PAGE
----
facebook_pixel

Spotting (and Managing) Target Spot

Spotting (and Managing) Target Spot

From Cotton Grower Magazine – August/September 2016

 

Advertisement

As the cotton specialist for the state of Tennessee, I am constantly on the lookout for potential issues that may impact Mid-South cotton production. Over the past several years, I have occasionally observed several “target spots,” or Corynespora leaf spots, on the lower leaves of rank cotton plants. Although the number of spots and number of affected leaves are typically low, many growers have asked if the disease might be able to cause the 200-400/lb lint per acre yield penalties reported along the Gulf coast.

Before we get to that question, let’s cover some background on the disease.

Target spot is occasionally observed in cotton plants which have experienced excessive canopy humidity. Caused by the fungus Corynespora cassiicola, it has been reported in almost every cotton-producing state within the Southeast and Mid-South in the past three years. Target spots are typically found on mature main stem and subtending leaves close to the plant base. This disease was dubbed target spot due to the irregular concentric rings contained within the dark brown to light brown lesions. Although lesion size and number per leaf can vary substantially, lesions are commonly larger than 1/4-inch in diameter. Affected plants will also prematurely shed mature leaves starting from the base of the plant as the disease progresses.

The disease is most common in fields with excessively tall cotton due to inadequate plant growth regulation and/or excessive nitrogen, very high levels of canopy humidity from overhead irrigations or frequent rainfall events (like we experienced in late July and early August), large amounts of cotton residue common in continuous cotton rotations, and late maturing, tall-growing varieties.

Fortunately for producers along the northern edge of the Cotton Belt, this disease is currently in the crosshairs of several regional Cotton Incorporated projects. One of the field crops pathologists currently working on the disease is Dr. Heather Kelly with the University of Tennessee. From her research, Tennessee has initially been predicted to be at low risk to target spot, since Tennessee’s environment is not generally conducive for early onset and rapid disease development.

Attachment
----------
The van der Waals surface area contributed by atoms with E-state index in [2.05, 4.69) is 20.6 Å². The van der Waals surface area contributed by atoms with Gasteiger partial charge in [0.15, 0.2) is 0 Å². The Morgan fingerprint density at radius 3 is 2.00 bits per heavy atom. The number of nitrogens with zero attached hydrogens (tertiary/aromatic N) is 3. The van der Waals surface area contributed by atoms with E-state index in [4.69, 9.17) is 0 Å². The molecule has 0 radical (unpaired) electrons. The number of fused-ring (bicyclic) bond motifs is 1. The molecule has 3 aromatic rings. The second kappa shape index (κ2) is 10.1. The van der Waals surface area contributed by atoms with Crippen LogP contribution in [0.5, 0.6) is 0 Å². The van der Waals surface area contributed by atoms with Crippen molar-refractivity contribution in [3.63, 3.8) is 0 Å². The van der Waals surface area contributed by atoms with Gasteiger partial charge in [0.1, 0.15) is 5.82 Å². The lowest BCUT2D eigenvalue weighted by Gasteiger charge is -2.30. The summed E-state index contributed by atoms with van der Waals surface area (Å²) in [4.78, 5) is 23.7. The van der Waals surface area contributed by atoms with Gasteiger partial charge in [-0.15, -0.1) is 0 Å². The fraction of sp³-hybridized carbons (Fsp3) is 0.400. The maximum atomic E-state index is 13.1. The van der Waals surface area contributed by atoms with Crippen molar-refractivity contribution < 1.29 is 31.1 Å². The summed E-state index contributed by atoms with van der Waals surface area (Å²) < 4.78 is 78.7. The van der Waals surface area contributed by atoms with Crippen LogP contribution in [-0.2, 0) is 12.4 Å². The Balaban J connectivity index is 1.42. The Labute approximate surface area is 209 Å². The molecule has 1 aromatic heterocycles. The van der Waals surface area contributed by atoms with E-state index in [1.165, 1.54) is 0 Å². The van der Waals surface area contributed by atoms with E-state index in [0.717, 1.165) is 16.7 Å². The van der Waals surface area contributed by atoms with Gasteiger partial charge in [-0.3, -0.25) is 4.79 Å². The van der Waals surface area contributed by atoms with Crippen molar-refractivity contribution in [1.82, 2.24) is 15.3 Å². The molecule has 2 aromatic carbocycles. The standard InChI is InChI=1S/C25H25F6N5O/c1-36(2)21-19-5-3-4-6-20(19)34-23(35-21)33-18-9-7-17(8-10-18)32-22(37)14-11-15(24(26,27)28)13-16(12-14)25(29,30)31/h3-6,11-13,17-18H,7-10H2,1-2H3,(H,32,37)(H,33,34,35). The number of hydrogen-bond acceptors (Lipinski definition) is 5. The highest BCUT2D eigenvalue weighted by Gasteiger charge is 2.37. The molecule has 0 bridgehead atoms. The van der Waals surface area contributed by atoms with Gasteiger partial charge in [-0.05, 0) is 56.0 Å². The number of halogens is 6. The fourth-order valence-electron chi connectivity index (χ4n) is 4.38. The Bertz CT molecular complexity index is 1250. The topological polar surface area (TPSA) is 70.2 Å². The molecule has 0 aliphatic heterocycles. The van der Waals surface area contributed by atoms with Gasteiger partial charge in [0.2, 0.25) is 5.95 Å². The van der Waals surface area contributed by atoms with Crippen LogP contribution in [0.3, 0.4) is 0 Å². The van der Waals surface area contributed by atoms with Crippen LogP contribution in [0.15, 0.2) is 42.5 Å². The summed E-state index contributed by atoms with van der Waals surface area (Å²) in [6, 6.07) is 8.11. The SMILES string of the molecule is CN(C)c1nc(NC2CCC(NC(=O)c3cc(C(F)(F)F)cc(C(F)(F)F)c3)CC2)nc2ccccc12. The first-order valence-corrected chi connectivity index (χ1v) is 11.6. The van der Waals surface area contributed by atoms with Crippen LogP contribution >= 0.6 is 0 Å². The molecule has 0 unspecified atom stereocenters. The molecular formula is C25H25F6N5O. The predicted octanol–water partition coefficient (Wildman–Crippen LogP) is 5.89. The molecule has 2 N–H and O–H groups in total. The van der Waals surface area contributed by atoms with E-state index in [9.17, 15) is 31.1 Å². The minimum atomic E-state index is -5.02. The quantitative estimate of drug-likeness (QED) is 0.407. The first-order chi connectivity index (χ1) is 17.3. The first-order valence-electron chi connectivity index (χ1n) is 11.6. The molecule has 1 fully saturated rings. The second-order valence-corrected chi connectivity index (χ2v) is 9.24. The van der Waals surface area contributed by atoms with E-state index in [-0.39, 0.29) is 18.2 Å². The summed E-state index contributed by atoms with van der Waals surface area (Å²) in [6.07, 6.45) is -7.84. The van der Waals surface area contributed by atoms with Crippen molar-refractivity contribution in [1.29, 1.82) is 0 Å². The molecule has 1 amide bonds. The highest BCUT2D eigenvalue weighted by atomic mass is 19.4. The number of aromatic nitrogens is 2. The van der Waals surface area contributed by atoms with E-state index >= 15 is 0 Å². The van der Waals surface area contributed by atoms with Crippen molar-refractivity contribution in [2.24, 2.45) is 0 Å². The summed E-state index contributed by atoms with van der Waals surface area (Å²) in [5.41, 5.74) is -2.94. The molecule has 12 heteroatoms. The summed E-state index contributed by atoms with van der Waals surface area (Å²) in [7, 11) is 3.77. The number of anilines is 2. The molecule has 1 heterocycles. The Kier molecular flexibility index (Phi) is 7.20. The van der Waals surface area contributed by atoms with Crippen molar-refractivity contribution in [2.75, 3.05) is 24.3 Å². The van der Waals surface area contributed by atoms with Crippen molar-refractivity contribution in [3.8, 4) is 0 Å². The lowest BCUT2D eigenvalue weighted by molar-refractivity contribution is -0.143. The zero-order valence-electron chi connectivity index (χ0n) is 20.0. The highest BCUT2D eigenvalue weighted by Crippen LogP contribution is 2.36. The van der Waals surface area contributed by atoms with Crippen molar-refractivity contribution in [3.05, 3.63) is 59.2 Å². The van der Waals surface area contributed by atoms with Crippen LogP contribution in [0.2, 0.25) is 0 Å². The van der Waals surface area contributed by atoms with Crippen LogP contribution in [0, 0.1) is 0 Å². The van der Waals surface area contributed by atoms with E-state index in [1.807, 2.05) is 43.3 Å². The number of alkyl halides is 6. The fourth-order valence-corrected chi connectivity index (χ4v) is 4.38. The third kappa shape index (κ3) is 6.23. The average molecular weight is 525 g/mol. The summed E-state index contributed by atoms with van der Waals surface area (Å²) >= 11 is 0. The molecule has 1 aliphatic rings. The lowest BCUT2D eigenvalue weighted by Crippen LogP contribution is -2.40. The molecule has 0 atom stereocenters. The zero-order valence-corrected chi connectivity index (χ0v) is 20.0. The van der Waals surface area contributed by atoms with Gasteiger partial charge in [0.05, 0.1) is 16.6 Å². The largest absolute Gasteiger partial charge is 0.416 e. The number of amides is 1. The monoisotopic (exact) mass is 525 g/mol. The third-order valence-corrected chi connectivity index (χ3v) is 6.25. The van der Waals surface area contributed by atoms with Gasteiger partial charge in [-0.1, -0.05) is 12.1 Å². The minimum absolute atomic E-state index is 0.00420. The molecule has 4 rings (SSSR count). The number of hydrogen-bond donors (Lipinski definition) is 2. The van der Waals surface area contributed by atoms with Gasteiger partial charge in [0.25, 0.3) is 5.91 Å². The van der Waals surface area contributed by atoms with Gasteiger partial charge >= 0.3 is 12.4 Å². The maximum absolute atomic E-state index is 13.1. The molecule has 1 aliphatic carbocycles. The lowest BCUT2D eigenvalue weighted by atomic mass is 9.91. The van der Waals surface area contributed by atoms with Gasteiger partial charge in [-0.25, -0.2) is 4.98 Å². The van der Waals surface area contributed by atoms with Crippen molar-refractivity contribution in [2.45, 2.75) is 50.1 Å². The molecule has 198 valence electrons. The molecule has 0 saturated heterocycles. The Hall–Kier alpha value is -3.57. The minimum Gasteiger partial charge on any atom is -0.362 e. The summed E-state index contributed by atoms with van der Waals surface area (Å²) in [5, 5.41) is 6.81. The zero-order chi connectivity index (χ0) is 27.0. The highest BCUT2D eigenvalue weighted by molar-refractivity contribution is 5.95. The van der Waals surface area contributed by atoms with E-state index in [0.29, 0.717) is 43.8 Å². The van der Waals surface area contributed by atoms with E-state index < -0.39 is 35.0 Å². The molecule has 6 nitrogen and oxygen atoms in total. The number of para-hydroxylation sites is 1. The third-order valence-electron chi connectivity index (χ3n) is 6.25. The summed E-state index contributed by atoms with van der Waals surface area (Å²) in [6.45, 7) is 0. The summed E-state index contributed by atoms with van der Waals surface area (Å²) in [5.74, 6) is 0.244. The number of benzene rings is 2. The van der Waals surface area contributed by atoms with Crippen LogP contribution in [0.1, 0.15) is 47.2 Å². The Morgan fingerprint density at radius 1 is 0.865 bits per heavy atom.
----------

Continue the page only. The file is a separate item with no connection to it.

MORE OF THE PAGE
Studies conducted within Tennessee over the past few years have noted numerically lower yields in plots impacted by the disease, but these reductions are often not statistically significant. Still, Dr. Kelly’s research has highlighted several steps which can be taken to reduce the impact of target spot:

  • Rotate to a non-host such as corn if possible.
  • Plant multiple, high-yielding, stable-performing varieties adapted to the field environment. Although differences in variety susceptibility have been noted, the highest yielding varieties in a given trial have also occasionally been characterized by the highest disease ratings and greatest percent defoliation.
  • Properly apply nitrogen and plant growth regulators to produce sufficient vegetative growth to support fruiting bodies without allowing the plant to become rank.
  • When considering fungicide applications, keep in mind that while two applications of fungicide have consistently reduced disease and defoliation due to target spot, yield responses have been variable in Tennessee.

To provide additional information on the disease, Dr. Kelly and I have prepared information reviewing target spot and her research. It can be found online on the Cotton page of UTCrops.com.